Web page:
When deafness strikes later in life it is hard, however the impact of deafness is not just felt by the person who has lost their hearing because family members and friends often suffer. Children often become their parent’s ears, partners or spouses might be trapped by the same isolation and friends can be burdened with helping out when they might not always want to.
One young lady I was talking to recently tells how she grew up watching her mother go slowly deaf. She felt terrible because her mother couldn’t participate at school or social functions the way her friend’s mothers did. But at the same time she felt embarrassed because her friends thought her mother was rude. She was constantly explaining that her mother simply couldn’t hear them speak and wasn’t being rude at all.
An elderly lady came to me in tears. She told me how lonely she was in her own home. She couldn’t drive and since her husband was profoundly deaf he never wanted to leave the house. Conversation had become one sided. She could hear him (he spoke loudly) but she had to write notes and at 80 years of age that was just too difficult. Even if they had considered it, there was no way either of them wanted to learn sign language.
Graeme Clark the inventor of the bionic ear (cochlear implant), in a Reader’s Digest article in 1995 talks about how he was embarrassed both by and for his father because of his deafness. It was because of this that at 10 years of age he made the vow that “one day I will become a doctor and put an end to deafness.”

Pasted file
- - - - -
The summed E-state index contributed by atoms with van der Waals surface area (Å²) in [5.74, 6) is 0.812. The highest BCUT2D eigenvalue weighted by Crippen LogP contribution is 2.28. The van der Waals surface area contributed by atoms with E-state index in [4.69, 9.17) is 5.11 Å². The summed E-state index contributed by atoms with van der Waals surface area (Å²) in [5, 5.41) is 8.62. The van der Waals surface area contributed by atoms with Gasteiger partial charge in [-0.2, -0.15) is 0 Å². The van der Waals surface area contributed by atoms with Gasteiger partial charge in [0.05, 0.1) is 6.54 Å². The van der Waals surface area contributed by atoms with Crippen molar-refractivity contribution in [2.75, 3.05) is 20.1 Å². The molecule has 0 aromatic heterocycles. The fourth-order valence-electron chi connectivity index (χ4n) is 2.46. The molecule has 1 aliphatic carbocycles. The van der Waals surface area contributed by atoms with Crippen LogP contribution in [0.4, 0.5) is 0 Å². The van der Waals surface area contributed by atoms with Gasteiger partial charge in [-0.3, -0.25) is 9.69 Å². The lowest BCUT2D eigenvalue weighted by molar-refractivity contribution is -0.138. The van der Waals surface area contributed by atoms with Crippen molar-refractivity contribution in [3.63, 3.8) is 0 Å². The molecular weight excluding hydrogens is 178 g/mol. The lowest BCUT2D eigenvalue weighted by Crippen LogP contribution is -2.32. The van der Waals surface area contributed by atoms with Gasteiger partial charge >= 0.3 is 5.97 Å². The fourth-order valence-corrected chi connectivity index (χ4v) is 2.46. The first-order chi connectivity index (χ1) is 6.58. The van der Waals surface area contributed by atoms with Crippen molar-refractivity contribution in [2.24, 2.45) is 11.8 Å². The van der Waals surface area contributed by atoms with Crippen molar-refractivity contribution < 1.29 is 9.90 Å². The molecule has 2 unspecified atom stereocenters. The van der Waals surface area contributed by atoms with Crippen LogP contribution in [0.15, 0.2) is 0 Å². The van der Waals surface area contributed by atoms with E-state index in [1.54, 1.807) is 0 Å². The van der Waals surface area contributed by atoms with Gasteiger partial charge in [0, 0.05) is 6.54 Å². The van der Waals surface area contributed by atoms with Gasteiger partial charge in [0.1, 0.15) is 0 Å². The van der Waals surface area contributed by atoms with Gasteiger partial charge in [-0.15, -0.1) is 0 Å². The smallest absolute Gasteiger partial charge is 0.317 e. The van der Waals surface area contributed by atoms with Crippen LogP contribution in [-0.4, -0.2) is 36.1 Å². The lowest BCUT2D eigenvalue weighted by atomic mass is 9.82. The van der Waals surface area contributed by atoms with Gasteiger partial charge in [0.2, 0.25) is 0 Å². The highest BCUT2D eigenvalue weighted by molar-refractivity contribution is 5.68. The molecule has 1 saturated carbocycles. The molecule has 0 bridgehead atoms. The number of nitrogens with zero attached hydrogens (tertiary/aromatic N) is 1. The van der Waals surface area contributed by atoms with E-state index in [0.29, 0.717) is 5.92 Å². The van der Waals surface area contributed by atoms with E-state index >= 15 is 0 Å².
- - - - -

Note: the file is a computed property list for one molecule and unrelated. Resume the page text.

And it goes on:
My three children became my ears. When they finally left home I was living alone for the first time in my life and that’s when I discovered how much they had covered for me. Of course it was gradual and probably they didn’t notice it at first. They answered if someone knocked at the door, or the telephone rang. Often they would take over a telephone call for me because I couldn’t hear. They interpreted the news pointing out things of interest on television and often repeated words when people were speaking to me, especially in the shops. They would phone and make doctor or dentist appointments and sometimes had to relay messages to my callers. When our we had an electrical fire in the house my son had to call 000 to get the fire brigade at 1am in the morning.
A close girlfriend helped out as much as she could. She’d phone people to explain my deafness, confirm appointments or job interviews and she and her husband never left me out of their social gatherings simply because I couldn’t hear.
At work I needed a helper, someone who could make phone calls for me. Usually this task fell to the receptionist who was young and inexperienced in dealing with difficult calls and often had her own heavy workload to complete.
My long suffering husband repeated himself so often. We developed some simple sign language between us and he learnt the tricks of attracting my attention without startling me. He recognised I would often disappear at social events because I couldn’t participate, because lip reading made me so tired after about 45 minutes of concentration. He was happy to put up with closed captions on the television. But all the time he hurt for me because I was so isolated.
No one ever complained but I know now that often they curtailed their own desires or attendance at functions because they knew I couldn’t go or wouldn’t enjoy it. This kind of support which often children or young adults have to provide causes its own kind of stress. There is embarrassment and a sense of responsibility which may impact on their own developing social lives. Late on-set deafness impacts on everyone.